UK Full-Time Staff Get Less Favorable Holiday Pay Treatment

Calculating paid time off for workers can be a daunting task, especially for those who work irregular hours throughout the year, such as casual workers or those engaged on zero hours contracts or are working part time with variable hours. And UK employers are grappling with the task as they try to meet their legal obligations while awaiting the outcome of a Supreme Court case involving the pro-rating of leave.

All UK workers are entitled under the Working Time Regulations 1998 (WTR) to 5.6 weeks’ paid leave in each year. But does that pertain to all workers or only to those who work the full year? In other words, can employers pro-rate payment for the paid leave entitlement for permanent staff who only work for part of the year?

That was under consideration by the Court of Appeal (CA) in the recent case of Harpur Trust v Brazel — the established use of the 12.07% multiplier as a way of meeting holiday pay entitlement came under judicial scrutiny.

The 12.07% multiplier is the result of calculating the full-time equivalent of paid leave versus weeks worked in the full 52-week year: 5.6 weeks’ mandated leave divided by 46.4 weeks worked = 12.07%. The remuneration for the actual weeks worked by the part-time or casual worker would then be multiplied by 12.07% to determine the amount of holiday pay.

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Lesley Brazel is employed as a visiting music teacher whose work hours are dictated by pupil demand. Thus, her hours and pay are variable.

Brazel works during term time and is not required to work during the school holidays. She was paid in respect of her holiday pay, three times a year, at the start of each of the school holiday period. The Trust relied on guidance from the Advisory, Conciliation and Arbitration Service that supported the 12.07% principle of pro-rating holiday entitlement from a full time 52 weeks per year contract. This was not the calculation specified in the Employment Rights Act 1996 but had been in widespread use since the WTR were introduced in 1998. This resulted in all workers receiving the same percentage of holiday pay, being treated equally, whatever their working pattern. However, Brazel claimed that this was not a correct interpretation of the law and that she was being underpaid during her holiday periods.

The Employment Tribunal agreed with the Trust and found that Brazel would receive around 17.5% of her annualised hours as holiday pay, which was more than a comparable full-time employee. However, her remuneration was less than it would have been if the correct statutory calculation had been used.

The appeal decisions

Brazel appealed the decision and the Employment Appeal Tribunal found in her favour. This decision was endorsed by the CA which found under the WTR:

  • There is no basis to pro-rate the 5.6 weeks’ holiday entitlement for those who work part of the year (pro rating is only lawful for those who work part of the week)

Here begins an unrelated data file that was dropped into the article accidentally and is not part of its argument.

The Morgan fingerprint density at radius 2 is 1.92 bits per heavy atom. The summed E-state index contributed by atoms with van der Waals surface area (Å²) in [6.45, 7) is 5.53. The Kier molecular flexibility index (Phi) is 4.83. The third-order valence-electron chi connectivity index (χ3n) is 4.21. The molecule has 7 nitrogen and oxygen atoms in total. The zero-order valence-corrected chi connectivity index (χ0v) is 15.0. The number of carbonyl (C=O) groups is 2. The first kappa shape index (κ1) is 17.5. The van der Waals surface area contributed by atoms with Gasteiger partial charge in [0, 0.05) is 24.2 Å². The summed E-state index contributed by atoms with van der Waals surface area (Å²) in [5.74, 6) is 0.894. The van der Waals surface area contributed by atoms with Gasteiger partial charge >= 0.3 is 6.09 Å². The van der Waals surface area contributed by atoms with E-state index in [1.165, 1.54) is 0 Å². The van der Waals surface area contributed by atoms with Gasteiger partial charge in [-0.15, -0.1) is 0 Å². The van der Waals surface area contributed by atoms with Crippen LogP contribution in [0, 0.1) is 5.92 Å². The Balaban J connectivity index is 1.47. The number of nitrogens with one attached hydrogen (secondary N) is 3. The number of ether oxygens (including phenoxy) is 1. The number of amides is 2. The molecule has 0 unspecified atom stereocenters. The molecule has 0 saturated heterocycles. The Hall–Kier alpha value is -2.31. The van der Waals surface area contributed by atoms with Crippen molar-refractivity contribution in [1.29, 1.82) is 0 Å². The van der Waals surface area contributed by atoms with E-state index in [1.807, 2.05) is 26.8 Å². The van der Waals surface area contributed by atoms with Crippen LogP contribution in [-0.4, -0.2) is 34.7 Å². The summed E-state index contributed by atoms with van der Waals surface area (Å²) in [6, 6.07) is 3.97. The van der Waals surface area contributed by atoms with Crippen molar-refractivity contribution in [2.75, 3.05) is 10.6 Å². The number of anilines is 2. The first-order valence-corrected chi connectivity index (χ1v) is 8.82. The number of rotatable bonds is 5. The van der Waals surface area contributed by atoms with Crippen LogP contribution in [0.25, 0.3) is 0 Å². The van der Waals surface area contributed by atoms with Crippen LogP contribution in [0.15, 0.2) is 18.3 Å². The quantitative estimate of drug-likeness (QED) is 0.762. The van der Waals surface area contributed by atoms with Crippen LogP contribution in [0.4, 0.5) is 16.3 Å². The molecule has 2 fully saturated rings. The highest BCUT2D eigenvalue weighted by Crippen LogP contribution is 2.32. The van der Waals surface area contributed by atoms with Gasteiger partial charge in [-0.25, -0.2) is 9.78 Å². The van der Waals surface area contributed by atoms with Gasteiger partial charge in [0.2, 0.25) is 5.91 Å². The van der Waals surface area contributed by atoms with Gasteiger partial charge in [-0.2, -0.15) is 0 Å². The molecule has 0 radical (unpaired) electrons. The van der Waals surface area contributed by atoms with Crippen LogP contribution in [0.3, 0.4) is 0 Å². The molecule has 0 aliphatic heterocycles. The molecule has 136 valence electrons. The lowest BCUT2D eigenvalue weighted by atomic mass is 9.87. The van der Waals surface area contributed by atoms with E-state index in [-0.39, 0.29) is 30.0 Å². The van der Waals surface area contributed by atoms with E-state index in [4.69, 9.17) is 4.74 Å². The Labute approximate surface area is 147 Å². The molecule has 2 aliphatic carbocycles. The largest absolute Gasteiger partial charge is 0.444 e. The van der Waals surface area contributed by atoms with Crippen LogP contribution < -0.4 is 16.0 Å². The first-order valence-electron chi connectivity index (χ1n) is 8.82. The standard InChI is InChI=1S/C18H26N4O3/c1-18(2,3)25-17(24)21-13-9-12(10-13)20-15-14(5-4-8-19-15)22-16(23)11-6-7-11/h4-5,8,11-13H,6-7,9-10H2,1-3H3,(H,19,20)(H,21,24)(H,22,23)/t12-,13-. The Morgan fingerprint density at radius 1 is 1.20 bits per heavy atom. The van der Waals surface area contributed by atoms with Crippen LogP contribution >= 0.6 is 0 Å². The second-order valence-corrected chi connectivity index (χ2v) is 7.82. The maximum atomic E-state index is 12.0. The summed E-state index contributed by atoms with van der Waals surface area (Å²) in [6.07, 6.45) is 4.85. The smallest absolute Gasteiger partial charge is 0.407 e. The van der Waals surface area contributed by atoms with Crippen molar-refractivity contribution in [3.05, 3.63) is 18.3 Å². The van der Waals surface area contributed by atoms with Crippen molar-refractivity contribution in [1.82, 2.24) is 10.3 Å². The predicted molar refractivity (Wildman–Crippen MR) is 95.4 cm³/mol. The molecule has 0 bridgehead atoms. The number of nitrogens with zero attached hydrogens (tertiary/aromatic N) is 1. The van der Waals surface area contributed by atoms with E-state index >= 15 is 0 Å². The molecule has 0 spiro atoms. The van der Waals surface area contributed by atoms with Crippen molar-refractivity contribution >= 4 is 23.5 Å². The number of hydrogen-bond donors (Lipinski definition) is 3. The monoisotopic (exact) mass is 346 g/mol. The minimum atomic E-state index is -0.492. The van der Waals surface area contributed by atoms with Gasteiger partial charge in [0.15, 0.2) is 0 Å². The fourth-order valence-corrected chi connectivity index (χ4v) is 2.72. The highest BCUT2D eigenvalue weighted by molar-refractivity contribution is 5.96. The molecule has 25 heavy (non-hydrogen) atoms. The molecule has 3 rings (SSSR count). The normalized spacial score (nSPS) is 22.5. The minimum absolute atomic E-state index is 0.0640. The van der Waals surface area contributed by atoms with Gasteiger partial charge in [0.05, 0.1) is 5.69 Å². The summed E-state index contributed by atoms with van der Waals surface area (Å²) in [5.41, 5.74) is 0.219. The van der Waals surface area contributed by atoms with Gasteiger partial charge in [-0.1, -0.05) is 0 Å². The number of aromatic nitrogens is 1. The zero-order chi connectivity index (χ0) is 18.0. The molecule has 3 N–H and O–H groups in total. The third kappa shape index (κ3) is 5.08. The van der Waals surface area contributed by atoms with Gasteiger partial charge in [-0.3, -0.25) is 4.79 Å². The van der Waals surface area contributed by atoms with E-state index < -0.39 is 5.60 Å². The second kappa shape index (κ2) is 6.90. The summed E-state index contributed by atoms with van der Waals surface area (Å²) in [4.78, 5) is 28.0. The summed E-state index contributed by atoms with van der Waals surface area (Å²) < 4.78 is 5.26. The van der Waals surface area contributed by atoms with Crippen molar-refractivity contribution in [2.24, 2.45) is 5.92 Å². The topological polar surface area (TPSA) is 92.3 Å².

• Holiday pay should be based on the calculation of a week’s pay as set out in the Employment Rights Act 1996 s 224 to calculate the weekly pay of irregular hour workers — i.e., the average weekly rate of remuneration in the previous 12 weeks worked
  • The purpose of the relevant EU and domestic provisions is to ensure that part-time workers are not treated less favorably than those who work full-time
  • Full-time workers may be treated less favorably than those who work part-time.

Permission to appeal to the Supreme Court is being sought.

What does this mean for employers?

The decision creates an anomaly, namely that term-time only and part year workers are entitled to a greater percentage of holiday pay than full time employees and workers. The Court confirmed that paying term-time and part year workers 12.07% of their salary as holiday pay was in breach of the law.

This judgement potentially affects:

  • any worker who has a permanent employment contract and is employed throughout the year but only actually works for part of the year (such as term time or term time plus workers);
  • any worker who works irregular hours, whose holiday pay entitlement has been calculated using the 12.07% (or similar) multiplier.


Employers who are contacted by staff and or trade unions requesting a recalculation of holiday pay for those who work part of a year may wish to adopt a position that they are waiting until the case has been reviewed by the Supreme Court.

Michael Delaney

Michael Delaney
Michael Delaney is a partner with Veale Wasbrough Vizards LLP. He advises on all aspects of employment law primarily for employers and senior executives involved.

Michael Delaney

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